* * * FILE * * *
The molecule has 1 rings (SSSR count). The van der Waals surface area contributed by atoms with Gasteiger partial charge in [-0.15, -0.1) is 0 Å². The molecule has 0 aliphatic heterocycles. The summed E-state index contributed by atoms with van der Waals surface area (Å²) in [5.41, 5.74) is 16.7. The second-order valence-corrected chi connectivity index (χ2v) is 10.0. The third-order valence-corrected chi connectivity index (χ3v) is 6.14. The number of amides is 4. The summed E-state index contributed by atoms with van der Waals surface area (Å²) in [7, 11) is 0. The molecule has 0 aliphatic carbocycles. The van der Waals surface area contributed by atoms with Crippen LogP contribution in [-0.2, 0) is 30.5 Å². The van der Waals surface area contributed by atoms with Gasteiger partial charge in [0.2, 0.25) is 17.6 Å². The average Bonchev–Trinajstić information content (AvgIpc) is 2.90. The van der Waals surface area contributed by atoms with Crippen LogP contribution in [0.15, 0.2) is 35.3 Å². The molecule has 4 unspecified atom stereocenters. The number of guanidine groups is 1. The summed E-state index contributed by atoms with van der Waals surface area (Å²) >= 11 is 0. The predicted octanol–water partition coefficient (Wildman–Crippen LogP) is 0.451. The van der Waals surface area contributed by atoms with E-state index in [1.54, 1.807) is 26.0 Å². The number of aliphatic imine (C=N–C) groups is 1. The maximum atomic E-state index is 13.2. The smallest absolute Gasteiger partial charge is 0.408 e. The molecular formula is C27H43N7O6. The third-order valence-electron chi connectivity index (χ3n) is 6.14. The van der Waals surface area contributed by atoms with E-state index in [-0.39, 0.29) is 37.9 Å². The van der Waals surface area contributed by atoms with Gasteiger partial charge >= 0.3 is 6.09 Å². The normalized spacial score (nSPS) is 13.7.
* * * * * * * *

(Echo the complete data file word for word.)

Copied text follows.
The molecule has 1 rings (SSSR count). The van der Waals surface area contributed by atoms with Gasteiger partial charge in [-0.15, -0.1) is 0 Å². The molecule has 0 aliphatic heterocycles. The summed E-state index contributed by atoms with van der Waals surface area (Å²) in [5.41, 5.74) is 16.7. The second-order valence-corrected chi connectivity index (χ2v) is 10.0. The third-order valence-corrected chi connectivity index (χ3v) is 6.14. The number of amides is 4. The summed E-state index contributed by atoms with van der Waals surface area (Å²) in [7, 11) is 0. The molecule has 0 aliphatic carbocycles. The van der Waals surface area contributed by atoms with Crippen LogP contribution in [-0.2, 0) is 30.5 Å². The van der Waals surface area contributed by atoms with Gasteiger partial charge in [0.2, 0.25) is 17.6 Å². The average Bonchev–Trinajstić information content (AvgIpc) is 2.90. The van der Waals surface area contributed by atoms with Crippen LogP contribution in [0.15, 0.2) is 35.3 Å². The molecule has 4 unspecified atom stereocenters. The number of guanidine groups is 1. The summed E-state index contributed by atoms with van der Waals surface area (Å²) >= 11 is 0. The predicted octanol–water partition coefficient (Wildman–Crippen LogP) is 0.451. The van der Waals surface area contributed by atoms with E-state index in [1.54, 1.807) is 26.0 Å². The number of aliphatic imine (C=N–C) groups is 1. The maximum atomic E-state index is 13.2. The smallest absolute Gasteiger partial charge is 0.408 e. The molecular formula is C27H43N7O6. The third-order valence-electron chi connectivity index (χ3n) is 6.14. The van der Waals surface area contributed by atoms with E-state index in [-0.39, 0.29) is 37.9 Å². The van der Waals surface area contributed by atoms with Gasteiger partial charge >= 0.3 is 6.09 Å². The normalized spacial score (nSPS) is 13.7.